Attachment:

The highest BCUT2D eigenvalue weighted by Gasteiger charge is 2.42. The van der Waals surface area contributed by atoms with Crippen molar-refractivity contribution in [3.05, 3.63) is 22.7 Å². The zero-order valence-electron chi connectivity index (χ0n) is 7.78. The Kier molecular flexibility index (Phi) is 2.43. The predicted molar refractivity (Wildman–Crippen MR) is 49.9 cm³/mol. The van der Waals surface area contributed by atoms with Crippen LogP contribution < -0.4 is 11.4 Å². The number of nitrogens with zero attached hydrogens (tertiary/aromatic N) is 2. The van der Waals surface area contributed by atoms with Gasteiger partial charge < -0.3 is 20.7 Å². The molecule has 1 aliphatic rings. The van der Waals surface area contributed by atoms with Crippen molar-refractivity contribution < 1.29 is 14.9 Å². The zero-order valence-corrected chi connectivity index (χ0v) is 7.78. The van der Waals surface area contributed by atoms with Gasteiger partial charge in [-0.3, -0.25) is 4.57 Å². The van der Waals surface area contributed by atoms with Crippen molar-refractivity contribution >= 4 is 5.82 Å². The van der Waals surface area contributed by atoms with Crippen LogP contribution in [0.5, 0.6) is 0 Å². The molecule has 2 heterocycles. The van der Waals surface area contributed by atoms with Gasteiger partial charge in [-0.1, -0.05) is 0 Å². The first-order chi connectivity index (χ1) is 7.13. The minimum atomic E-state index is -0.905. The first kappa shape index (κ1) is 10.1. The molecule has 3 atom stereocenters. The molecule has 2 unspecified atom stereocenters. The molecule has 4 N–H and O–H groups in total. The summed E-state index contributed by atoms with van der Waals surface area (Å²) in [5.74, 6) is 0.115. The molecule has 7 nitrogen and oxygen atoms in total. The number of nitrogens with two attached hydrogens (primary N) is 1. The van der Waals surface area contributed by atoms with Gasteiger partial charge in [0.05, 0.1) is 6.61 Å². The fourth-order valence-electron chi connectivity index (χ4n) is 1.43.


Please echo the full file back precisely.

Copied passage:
The highest BCUT2D eigenvalue weighted by Gasteiger charge is 2.42. The van der Waals surface area contributed by atoms with Crippen molar-refractivity contribution in [3.05, 3.63) is 22.7 Å². The zero-order valence-electron chi connectivity index (χ0n) is 7.78. The Kier molecular flexibility index (Phi) is 2.43. The predicted molar refractivity (Wildman–Crippen MR) is 49.9 cm³/mol. The van der Waals surface area contributed by atoms with Crippen LogP contribution < -0.4 is 11.4 Å². The number of nitrogens with zero attached hydrogens (tertiary/aromatic N) is 2. The van der Waals surface area contributed by atoms with Gasteiger partial charge < -0.3 is 20.7 Å². The molecule has 1 aliphatic rings. The van der Waals surface area contributed by atoms with Crippen molar-refractivity contribution < 1.29 is 14.9 Å². The zero-order valence-corrected chi connectivity index (χ0v) is 7.78. The van der Waals surface area contributed by atoms with Gasteiger partial charge in [-0.3, -0.25) is 4.57 Å². The van der Waals surface area contributed by atoms with Crippen molar-refractivity contribution >= 4 is 5.82 Å². The van der Waals surface area contributed by atoms with Crippen LogP contribution in [0.5, 0.6) is 0 Å². The molecule has 2 heterocycles. The van der Waals surface area contributed by atoms with Gasteiger partial charge in [-0.1, -0.05) is 0 Å². The first-order chi connectivity index (χ1) is 7.13. The minimum atomic E-state index is -0.905. The first kappa shape index (κ1) is 10.1. The molecule has 3 atom stereocenters. The molecule has 2 unspecified atom stereocenters. The molecule has 4 N–H and O–H groups in total. The summed E-state index contributed by atoms with van der Waals surface area (Å²) in [5.74, 6) is 0.115. The molecule has 7 nitrogen and oxygen atoms in total. The number of nitrogens with two attached hydrogens (primary N) is 1. The van der Waals surface area contributed by atoms with Gasteiger partial charge in [0.05, 0.1) is 6.61 Å². The fourth-order valence-electron chi connectivity index (χ4n) is 1.43.